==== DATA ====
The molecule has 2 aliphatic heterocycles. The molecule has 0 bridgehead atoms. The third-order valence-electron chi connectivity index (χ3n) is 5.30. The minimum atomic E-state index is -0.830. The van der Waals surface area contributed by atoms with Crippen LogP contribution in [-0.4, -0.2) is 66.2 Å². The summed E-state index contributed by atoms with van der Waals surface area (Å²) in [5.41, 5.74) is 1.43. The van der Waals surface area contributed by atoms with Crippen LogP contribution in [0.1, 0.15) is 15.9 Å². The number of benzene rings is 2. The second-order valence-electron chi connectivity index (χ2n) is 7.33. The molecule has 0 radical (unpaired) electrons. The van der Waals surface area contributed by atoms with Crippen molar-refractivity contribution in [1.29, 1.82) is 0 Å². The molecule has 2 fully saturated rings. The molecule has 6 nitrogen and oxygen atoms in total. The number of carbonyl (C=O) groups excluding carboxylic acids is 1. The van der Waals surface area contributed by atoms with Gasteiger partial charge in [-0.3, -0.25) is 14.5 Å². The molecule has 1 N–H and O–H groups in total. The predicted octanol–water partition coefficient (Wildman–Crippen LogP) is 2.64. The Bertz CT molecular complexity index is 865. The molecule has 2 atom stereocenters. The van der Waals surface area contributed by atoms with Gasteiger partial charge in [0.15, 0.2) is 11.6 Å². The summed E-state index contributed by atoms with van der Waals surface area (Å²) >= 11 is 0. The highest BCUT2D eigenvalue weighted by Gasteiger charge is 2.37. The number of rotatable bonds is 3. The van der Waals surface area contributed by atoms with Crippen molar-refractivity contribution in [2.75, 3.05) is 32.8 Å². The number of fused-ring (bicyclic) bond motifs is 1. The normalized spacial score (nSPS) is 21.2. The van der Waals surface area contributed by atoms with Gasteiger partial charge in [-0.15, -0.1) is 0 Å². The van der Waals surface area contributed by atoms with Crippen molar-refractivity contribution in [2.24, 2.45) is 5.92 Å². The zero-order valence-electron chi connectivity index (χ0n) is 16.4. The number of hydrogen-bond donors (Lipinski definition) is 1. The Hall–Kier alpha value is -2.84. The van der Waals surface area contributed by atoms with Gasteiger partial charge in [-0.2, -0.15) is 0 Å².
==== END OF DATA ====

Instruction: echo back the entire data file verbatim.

The molecule has 2 aliphatic heterocycles. The molecule has 0 bridgehead atoms. The third-order valence-electron chi connectivity index (χ3n) is 5.30. The minimum atomic E-state index is -0.830. The van der Waals surface area contributed by atoms with Crippen LogP contribution in [-0.4, -0.2) is 66.2 Å². The summed E-state index contributed by atoms with van der Waals surface area (Å²) in [5.41, 5.74) is 1.43. The van der Waals surface area contributed by atoms with Crippen LogP contribution in [0.1, 0.15) is 15.9 Å². The number of benzene rings is 2. The second-order valence-electron chi connectivity index (χ2n) is 7.33. The molecule has 0 radical (unpaired) electrons. The van der Waals surface area contributed by atoms with Crippen molar-refractivity contribution in [1.29, 1.82) is 0 Å². The molecule has 2 fully saturated rings. The molecule has 6 nitrogen and oxygen atoms in total. The number of carbonyl (C=O) groups excluding carboxylic acids is 1. The van der Waals surface area contributed by atoms with Gasteiger partial charge in [-0.3, -0.25) is 14.5 Å². The molecule has 1 N–H and O–H groups in total. The predicted octanol–water partition coefficient (Wildman–Crippen LogP) is 2.64. The Bertz CT molecular complexity index is 865. The molecule has 2 atom stereocenters. The van der Waals surface area contributed by atoms with Gasteiger partial charge in [0.15, 0.2) is 11.6 Å². The summed E-state index contributed by atoms with van der Waals surface area (Å²) >= 11 is 0. The highest BCUT2D eigenvalue weighted by Gasteiger charge is 2.37. The number of rotatable bonds is 3. The van der Waals surface area contributed by atoms with Crippen molar-refractivity contribution in [2.75, 3.05) is 32.8 Å². The number of fused-ring (bicyclic) bond motifs is 1. The normalized spacial score (nSPS) is 21.2. The van der Waals surface area contributed by atoms with Gasteiger partial charge in [-0.15, -0.1) is 0 Å². The van der Waals surface area contributed by atoms with Crippen molar-refractivity contribution in [2.24, 2.45) is 5.92 Å². The zero-order valence-electron chi connectivity index (χ0n) is 16.4. The number of hydrogen-bond donors (Lipinski definition) is 1. The Hall–Kier alpha value is -2.84. The van der Waals surface area contributed by atoms with Gasteiger partial charge in [-0.2, -0.15) is 0 Å².